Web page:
According to the IUCN red list, the Omura's whale conservation status is Data Deficient since they are newly discovered whale species, and their population is still under the study of experts.

Omura's Whale Fun Facts

What does Omura's whale look like?

Omura's whales or baleen whales are thin, long and super streamlined marine mammals which gives them a distinctive snake-like appearance.

The whale Omura's body is asymmetrically marked, like that of a fin whale, and they have counter-shaded, dark grayish color above and a whitish belly. When they are in the water, due to the ocean light, they appear light bluish.

As they belong to the rorqual family of baleen whales, they have throat pleats.

Their lower jaw on the right side is white and dark on the left, with four black stripes on the right head, and they have asymmetrical chevrons on their backs.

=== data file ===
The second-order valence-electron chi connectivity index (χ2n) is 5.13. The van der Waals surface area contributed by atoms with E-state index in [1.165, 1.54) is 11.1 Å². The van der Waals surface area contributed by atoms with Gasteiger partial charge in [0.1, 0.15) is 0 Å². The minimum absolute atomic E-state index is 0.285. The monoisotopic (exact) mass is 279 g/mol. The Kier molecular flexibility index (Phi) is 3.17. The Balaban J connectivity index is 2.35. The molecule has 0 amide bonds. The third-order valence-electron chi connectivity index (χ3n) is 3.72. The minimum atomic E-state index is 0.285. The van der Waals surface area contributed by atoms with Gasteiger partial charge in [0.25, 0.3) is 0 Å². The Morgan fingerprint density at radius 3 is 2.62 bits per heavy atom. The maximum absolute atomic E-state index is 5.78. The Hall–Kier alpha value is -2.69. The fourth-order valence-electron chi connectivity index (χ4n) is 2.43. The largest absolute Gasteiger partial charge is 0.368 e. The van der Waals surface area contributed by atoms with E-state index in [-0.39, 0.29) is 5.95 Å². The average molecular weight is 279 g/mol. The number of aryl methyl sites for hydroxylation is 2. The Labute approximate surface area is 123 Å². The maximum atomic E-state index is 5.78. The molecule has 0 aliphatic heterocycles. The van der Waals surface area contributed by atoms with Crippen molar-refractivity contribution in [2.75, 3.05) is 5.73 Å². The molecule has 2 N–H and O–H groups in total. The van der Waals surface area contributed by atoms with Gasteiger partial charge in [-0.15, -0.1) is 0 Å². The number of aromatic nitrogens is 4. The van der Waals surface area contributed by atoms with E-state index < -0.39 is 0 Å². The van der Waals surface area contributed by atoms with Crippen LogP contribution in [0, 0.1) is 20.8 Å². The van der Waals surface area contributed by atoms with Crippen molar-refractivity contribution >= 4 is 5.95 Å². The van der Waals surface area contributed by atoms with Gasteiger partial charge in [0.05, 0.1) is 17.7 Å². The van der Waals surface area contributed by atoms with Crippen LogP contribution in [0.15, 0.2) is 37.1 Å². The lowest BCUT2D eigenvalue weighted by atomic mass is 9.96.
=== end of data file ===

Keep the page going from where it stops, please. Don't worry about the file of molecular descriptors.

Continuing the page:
On the front of the head, Omura's whales have a single defined ridge, with small, strongly hooked or curved dorsal fin, flippers with white leading edges, along with a very straight trailing edge and broad tail.

They are also known to resemble the blue whale in many ways since they belong to the same fish species.

These fish species are also known as a baleen whale.

How cute are they?

Even though they are great in size, these harmless marine mammals have a cute feature, that is, being harmless to humans.

How do they communicate?

Their means of communication is unclear, but this fin whale sings a low and repetitive melody that they usually repeat for an hour or so. Occasionally, in an Omura's whale chorus, multiple whales raise their voices.

Researchers believe that this behavior of the Omura's whales is males gathering the females and fighting it out, or perhaps wooing her with ballads.

How big is Omura's whale

Omura's whales are 15 times bigger than killer whales.

How fast can an Omura's whale swim?

The swimming speed of the Bryde's whales (Balaenoptera edeni) is unknown, but if they have the same speed as the blue whale, they may be able to swim 31.1 mph.